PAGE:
Sewing darts give a 3-dimensional shape to your clothing and bag sewing projects. They can also be used as part of the design, particularly in asymmetrical garments. Regardless of where darts are placed, they need to be well sewn to blend into your design and give the necessary curved shape. Follow these simple steps to create perfect sewing darts every time.
In clothing, darts are typically found in the bust area, waistline, and even at the back for really fitted items. In bags and clutches, darts are placed at the bottom corners to give shape and depth to an otherwise flat design. Read all about the types of darts for sewing.
Bust darts may be placed horizontally or diagonally or even transferred to the neck or waist area. Here are a few possible positions for sewing darts. This is by no means exhaustive. You can sew endless combinations and make the dart positions a creative feature.
Darts vary in depth and length depending on the fit and tightness of the garment. Tighter clothing needs longer and deeper darts. In most sewing patterns the darts are straight but in more advanced patterns, you may find curved darts.
All these dresses have darts to give them shape and fit either the bust or waist.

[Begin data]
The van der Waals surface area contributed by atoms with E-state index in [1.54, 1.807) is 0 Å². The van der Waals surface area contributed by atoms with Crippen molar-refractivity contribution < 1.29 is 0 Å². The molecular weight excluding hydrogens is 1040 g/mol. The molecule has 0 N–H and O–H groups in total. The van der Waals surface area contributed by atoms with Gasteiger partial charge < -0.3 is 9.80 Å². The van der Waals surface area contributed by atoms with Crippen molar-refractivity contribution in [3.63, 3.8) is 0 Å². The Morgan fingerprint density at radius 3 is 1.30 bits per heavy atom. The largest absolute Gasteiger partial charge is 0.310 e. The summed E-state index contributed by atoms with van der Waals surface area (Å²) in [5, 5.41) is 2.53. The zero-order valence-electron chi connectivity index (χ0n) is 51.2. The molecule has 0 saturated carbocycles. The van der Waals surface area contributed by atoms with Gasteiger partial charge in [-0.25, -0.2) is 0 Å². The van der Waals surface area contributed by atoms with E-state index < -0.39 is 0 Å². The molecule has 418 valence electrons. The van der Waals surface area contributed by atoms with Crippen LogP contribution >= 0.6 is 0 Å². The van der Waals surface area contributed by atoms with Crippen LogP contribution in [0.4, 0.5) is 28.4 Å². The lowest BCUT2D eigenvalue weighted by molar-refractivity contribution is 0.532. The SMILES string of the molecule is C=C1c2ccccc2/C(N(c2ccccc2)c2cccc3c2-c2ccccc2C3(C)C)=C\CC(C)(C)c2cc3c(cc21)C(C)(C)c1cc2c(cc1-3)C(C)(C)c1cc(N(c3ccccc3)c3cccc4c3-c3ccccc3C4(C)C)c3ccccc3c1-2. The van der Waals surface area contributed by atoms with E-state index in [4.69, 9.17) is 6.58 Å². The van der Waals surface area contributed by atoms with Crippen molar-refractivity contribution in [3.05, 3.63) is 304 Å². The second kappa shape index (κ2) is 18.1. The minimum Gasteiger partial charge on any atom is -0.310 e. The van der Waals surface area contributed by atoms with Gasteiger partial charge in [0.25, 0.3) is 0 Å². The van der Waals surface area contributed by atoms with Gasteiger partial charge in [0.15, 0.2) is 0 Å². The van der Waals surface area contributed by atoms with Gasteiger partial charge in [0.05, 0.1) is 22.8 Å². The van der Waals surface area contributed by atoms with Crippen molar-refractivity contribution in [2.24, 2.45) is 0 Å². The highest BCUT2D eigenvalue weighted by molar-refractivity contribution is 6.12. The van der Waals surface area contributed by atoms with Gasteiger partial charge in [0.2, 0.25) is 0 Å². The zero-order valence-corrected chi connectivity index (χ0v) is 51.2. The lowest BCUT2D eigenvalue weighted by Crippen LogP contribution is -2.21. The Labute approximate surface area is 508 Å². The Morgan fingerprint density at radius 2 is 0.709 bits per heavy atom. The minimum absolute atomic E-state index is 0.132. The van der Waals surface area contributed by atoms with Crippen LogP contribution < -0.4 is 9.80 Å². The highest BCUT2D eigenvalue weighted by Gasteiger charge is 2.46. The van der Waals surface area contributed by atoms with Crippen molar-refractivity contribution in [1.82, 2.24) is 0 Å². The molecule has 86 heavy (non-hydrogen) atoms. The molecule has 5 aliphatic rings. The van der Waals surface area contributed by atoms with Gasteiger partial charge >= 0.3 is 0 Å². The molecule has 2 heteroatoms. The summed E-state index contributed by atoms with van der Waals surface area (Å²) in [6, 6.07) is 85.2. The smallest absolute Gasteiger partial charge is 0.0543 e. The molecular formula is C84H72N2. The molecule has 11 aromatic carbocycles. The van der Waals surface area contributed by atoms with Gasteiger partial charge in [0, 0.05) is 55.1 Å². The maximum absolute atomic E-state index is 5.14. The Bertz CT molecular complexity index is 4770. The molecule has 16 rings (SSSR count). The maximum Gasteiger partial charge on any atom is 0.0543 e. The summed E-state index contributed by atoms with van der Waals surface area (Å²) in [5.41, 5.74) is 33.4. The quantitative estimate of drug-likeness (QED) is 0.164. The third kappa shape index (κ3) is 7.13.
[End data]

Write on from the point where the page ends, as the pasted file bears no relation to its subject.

Without darts, clothing needs to be oversized, boxy or have pleats or gathering added to give shape. Stretch fabric can also be used with no darts since the stretch properties will give shape and fit to the garment. These photos show clothing that don't use darts.
Sewing Darts - Instructions for How to Sew Darts
Step 1 - Transfer the Dart Markings
Transfer the dart marked on your pattern piece onto the wrong side of the fabric. Read how to mark darts.
All marking should be done with a tailor's chalk or removable pen since you don't want it to show in the final product. Dressmaker's carbon and a tracing wheel can also be used for marking darts.
My favorite method for marking when sewing darts is to slash the pattern along one side of the dart and fold it open. Then you can easily draw the dart legs. If you are precious about your pattern then stick the cut up afterward. Pins can be used to mark key points in the dart and then join the points at the end.
Here is a commonly shaped bodice with the bust and waist darts marked. Remember all marking should be done on the wrong side of the fabric. My fabric sample looked quite similar on both sides while yours may not.
Step 2 - Mark Center Dart
The next step in sewing darts is to mark along the middle of the dart.
Fold the dart in half, with fabric RIGHT sides together, along your marked middle line and pin in place. Advanced sewers can probably just fold the dart in half without marking. In some patterns, this centerline may be marked but most often it is left blank.
Using vertical pins will hold the dart in place nicely. Always place the last pin at the point of the dart. This way you can use it as a visual guide when sewing.
Step 3 - Sewing Darts
Time to start sewing darts! Start stitching from the outside edge of the fabric inwards towards the point.
Use a medium stitch length (2.5). Remove the pins as you stitch.